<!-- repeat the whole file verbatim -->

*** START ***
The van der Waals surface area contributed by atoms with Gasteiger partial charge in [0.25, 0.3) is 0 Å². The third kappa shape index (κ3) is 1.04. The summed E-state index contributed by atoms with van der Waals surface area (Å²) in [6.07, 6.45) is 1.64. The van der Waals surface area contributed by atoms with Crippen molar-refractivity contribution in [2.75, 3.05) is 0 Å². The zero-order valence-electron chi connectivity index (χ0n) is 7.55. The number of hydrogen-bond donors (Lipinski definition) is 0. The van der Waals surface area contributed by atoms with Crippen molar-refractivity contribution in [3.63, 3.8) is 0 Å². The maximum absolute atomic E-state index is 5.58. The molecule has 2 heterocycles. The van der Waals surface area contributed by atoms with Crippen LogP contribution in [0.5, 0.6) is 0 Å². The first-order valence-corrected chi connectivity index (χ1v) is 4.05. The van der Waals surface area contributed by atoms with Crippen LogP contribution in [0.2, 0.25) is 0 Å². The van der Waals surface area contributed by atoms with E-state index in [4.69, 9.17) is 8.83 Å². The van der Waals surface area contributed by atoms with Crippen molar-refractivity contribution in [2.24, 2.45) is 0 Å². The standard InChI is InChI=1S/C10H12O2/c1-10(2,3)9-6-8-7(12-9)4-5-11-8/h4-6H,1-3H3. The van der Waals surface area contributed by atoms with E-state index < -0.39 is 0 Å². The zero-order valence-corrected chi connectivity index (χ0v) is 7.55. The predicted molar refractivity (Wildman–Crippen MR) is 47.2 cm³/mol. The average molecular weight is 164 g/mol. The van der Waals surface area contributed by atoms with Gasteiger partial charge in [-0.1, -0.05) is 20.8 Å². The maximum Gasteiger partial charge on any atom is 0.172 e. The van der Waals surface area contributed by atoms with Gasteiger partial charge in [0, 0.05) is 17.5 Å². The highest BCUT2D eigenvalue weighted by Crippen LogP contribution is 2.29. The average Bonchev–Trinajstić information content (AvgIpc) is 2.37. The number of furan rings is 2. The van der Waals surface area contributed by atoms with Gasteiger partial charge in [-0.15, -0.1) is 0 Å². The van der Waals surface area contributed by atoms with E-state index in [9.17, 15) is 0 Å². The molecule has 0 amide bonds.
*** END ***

The van der Waals surface area contributed by atoms with Gasteiger partial charge in [0.25, 0.3) is 0 Å². The third kappa shape index (κ3) is 1.04. The summed E-state index contributed by atoms with van der Waals surface area (Å²) in [6.07, 6.45) is 1.64. The van der Waals surface area contributed by atoms with Crippen molar-refractivity contribution in [2.75, 3.05) is 0 Å². The zero-order valence-electron chi connectivity index (χ0n) is 7.55. The number of hydrogen-bond donors (Lipinski definition) is 0. The van der Waals surface area contributed by atoms with Crippen molar-refractivity contribution in [3.63, 3.8) is 0 Å². The maximum absolute atomic E-state index is 5.58. The molecule has 2 heterocycles. The van der Waals surface area contributed by atoms with Crippen LogP contribution in [0.5, 0.6) is 0 Å². The first-order valence-corrected chi connectivity index (χ1v) is 4.05. The van der Waals surface area contributed by atoms with Crippen LogP contribution in [0.2, 0.25) is 0 Å². The van der Waals surface area contributed by atoms with E-state index in [4.69, 9.17) is 8.83 Å². The van der Waals surface area contributed by atoms with Crippen molar-refractivity contribution in [2.24, 2.45) is 0 Å². The standard InChI is InChI=1S/C10H12O2/c1-10(2,3)9-6-8-7(12-9)4-5-11-8/h4-6H,1-3H3. The van der Waals surface area contributed by atoms with E-state index < -0.39 is 0 Å². The zero-order valence-corrected chi connectivity index (χ0v) is 7.55. The predicted molar refractivity (Wildman–Crippen MR) is 47.2 cm³/mol. The average molecular weight is 164 g/mol. The van der Waals surface area contributed by atoms with Gasteiger partial charge in [-0.1, -0.05) is 20.8 Å². The maximum Gasteiger partial charge on any atom is 0.172 e. The van der Waals surface area contributed by atoms with Gasteiger partial charge in [0, 0.05) is 17.5 Å². The highest BCUT2D eigenvalue weighted by Crippen LogP contribution is 2.29. The average Bonchev–Trinajstić information content (AvgIpc) is 2.37. The number of furan rings is 2. The van der Waals surface area contributed by atoms with Gasteiger partial charge in [-0.15, -0.1) is 0 Å². The van der Waals surface area contributed by atoms with E-state index in [9.17, 15) is 0 Å². The molecule has 0 amide bonds.